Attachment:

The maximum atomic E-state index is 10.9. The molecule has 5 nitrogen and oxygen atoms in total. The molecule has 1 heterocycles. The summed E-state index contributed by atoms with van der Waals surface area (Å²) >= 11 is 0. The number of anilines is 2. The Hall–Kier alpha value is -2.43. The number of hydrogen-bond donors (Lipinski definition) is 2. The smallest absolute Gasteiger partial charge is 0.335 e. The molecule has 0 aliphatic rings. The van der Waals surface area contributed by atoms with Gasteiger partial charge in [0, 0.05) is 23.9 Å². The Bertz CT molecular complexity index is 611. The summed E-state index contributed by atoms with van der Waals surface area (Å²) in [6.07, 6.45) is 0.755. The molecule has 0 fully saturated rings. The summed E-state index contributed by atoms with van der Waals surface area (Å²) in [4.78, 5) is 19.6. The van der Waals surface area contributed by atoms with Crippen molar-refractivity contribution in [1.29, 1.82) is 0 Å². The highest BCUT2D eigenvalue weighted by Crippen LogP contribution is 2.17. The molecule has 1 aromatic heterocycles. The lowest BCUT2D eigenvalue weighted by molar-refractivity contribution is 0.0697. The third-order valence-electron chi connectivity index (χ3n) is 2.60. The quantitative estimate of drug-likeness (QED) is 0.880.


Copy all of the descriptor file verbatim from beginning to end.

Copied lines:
The maximum atomic E-state index is 10.9. The molecule has 5 nitrogen and oxygen atoms in total. The molecule has 1 heterocycles. The summed E-state index contributed by atoms with van der Waals surface area (Å²) >= 11 is 0. The number of anilines is 2. The Hall–Kier alpha value is -2.43. The number of hydrogen-bond donors (Lipinski definition) is 2. The smallest absolute Gasteiger partial charge is 0.335 e. The molecule has 0 aliphatic rings. The van der Waals surface area contributed by atoms with Gasteiger partial charge in [0, 0.05) is 23.9 Å². The Bertz CT molecular complexity index is 611. The summed E-state index contributed by atoms with van der Waals surface area (Å²) in [6.07, 6.45) is 0.755. The molecule has 0 fully saturated rings. The summed E-state index contributed by atoms with van der Waals surface area (Å²) in [4.78, 5) is 19.6. The van der Waals surface area contributed by atoms with Crippen molar-refractivity contribution in [1.29, 1.82) is 0 Å². The highest BCUT2D eigenvalue weighted by Crippen LogP contribution is 2.17. The molecule has 1 aromatic heterocycles. The lowest BCUT2D eigenvalue weighted by molar-refractivity contribution is 0.0697. The third-order valence-electron chi connectivity index (χ3n) is 2.60. The quantitative estimate of drug-likeness (QED) is 0.880.